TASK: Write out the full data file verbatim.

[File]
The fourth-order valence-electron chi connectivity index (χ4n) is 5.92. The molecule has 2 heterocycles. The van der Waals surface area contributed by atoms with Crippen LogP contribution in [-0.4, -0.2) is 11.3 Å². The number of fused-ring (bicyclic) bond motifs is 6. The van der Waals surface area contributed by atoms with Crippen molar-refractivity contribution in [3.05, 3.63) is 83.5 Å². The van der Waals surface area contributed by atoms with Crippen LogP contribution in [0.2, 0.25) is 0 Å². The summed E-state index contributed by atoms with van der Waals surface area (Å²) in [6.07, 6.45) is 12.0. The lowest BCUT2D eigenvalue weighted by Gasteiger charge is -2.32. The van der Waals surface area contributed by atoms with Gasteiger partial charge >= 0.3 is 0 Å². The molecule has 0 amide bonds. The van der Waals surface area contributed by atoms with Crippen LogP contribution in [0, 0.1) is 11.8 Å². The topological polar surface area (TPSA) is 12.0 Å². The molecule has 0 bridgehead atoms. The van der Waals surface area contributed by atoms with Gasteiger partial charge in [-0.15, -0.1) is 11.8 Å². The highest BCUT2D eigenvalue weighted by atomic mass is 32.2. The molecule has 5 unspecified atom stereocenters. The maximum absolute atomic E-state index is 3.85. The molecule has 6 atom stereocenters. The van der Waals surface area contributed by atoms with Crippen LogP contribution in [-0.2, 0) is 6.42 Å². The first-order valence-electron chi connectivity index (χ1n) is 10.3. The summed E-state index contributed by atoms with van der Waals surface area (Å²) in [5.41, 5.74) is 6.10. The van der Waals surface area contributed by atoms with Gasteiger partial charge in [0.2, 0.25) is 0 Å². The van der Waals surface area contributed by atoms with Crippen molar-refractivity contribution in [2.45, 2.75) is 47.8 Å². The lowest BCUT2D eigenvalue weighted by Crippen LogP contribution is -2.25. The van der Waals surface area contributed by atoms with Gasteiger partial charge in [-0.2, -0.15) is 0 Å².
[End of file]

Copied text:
The fourth-order valence-electron chi connectivity index (χ4n) is 5.92. The molecule has 2 heterocycles. The van der Waals surface area contributed by atoms with Crippen LogP contribution in [-0.4, -0.2) is 11.3 Å². The number of fused-ring (bicyclic) bond motifs is 6. The van der Waals surface area contributed by atoms with Crippen molar-refractivity contribution in [3.05, 3.63) is 83.5 Å². The van der Waals surface area contributed by atoms with Crippen LogP contribution in [0.2, 0.25) is 0 Å². The summed E-state index contributed by atoms with van der Waals surface area (Å²) in [6.07, 6.45) is 12.0. The lowest BCUT2D eigenvalue weighted by Gasteiger charge is -2.32. The van der Waals surface area contributed by atoms with Gasteiger partial charge >= 0.3 is 0 Å². The molecule has 0 amide bonds. The van der Waals surface area contributed by atoms with Crippen LogP contribution in [0, 0.1) is 11.8 Å². The topological polar surface area (TPSA) is 12.0 Å². The molecule has 0 bridgehead atoms. The van der Waals surface area contributed by atoms with Gasteiger partial charge in [-0.15, -0.1) is 11.8 Å². The highest BCUT2D eigenvalue weighted by atomic mass is 32.2. The molecule has 5 unspecified atom stereocenters. The maximum absolute atomic E-state index is 3.85. The molecule has 6 atom stereocenters. The van der Waals surface area contributed by atoms with Crippen LogP contribution in [-0.2, 0) is 6.42 Å². The first-order valence-electron chi connectivity index (χ1n) is 10.3. The summed E-state index contributed by atoms with van der Waals surface area (Å²) in [5.41, 5.74) is 6.10. The van der Waals surface area contributed by atoms with Gasteiger partial charge in [0.2, 0.25) is 0 Å². The van der Waals surface area contributed by atoms with Crippen molar-refractivity contribution in [2.45, 2.75) is 47.8 Å². The lowest BCUT2D eigenvalue weighted by Crippen LogP contribution is -2.25. The van der Waals surface area contributed by atoms with Gasteiger partial charge in [-0.2, -0.15) is 0 Å².